It’s getting hard for new teachers in Colorado to find those support systems, since the percentage of Colorado’s teachers in their first or second year in the classroom is among the highest in the nation. In 2015-16, the most recent year for which federal data is available, 17 percent of Colorado teachers were new to the classroom, compared with 12 percent nationally. Only Tennessee, Arizona, and Washington, D.C., rank higher. As recently as 2011, less than 11 percent of Colorado’s teachers were new to the classroom.

This information comes from a new interactive database from the investigative news organization ProPublica. It draws on data collected by the U.S. Department of Education’s Office of Civil Rights and for the first time allows parents to easily search their school and district and compare it with others in the region. 

The rates of inexperienced teachers are even higher in certain rural districts and in districts where lots of students come from low-income families and face more challenges. Those districts also often have high numbers of students of color. In contrast, whiter, more affluent suburban districts tend to have low rates of inexperienced teachers.

And those numbers have significant ramifications for Colorado’s students: New teachers can bring energy and innovation to the classroom, and some, especially those with support and guidance, manage to thrive early on. But students with inexperienced teachers tend to have lower test scores on average, according to numerous studies, and new teachers often get lower scores in classroom management from their principals.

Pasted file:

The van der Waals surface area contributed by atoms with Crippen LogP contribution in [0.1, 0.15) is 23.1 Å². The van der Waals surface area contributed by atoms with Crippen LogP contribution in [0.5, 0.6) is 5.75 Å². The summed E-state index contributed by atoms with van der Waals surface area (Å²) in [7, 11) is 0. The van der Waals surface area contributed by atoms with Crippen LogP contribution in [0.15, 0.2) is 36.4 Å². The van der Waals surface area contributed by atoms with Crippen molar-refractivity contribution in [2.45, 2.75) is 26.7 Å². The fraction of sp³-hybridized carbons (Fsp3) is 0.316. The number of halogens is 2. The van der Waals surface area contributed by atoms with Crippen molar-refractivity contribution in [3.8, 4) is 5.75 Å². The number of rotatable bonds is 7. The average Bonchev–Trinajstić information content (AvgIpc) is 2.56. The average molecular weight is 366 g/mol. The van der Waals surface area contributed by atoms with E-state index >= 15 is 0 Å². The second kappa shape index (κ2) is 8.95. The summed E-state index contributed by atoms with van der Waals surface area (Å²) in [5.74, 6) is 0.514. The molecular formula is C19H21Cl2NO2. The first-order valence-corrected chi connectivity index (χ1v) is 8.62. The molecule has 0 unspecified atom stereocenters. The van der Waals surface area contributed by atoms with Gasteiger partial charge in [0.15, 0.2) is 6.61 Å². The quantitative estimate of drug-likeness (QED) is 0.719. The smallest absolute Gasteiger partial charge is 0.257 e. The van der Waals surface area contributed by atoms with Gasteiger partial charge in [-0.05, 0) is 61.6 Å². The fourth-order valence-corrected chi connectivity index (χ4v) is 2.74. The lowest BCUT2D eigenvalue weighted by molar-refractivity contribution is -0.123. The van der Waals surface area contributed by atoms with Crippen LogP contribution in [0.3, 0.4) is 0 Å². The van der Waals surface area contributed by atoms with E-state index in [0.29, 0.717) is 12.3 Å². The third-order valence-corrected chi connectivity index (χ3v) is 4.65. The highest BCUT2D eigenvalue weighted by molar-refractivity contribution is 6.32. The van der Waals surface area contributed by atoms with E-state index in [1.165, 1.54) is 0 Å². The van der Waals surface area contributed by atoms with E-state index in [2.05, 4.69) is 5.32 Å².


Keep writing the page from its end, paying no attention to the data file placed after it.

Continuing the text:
Most teachers will readily admit it takes several years to get your bearings in a profession for which no amount of classroom learning can fully prepare you.

“In reality, you get second grade one time, you get third grade one time, as a kid,” said David Singer, founder of Denver’s University Prep charter network, which has shown impressive test results even with plenty of relatively inexperienced teachers. “You deserve an excellent educator.”

Chalkbeat reviewed more recent state data that follows the typical federal definition of “inexperienced teachers” — teachers with less than three full years of classroom experience — and found that the broad trends remain true and in many cases are even more severe than they appear in the federal data. Statewide, one in four Colorado teachers was classified as inexperienced. Last school year, 31 percent of Denver Public Schools teachers were in their first three years on the job, compared with just 7 percent of teachers in the more affluent Boulder Valley School District.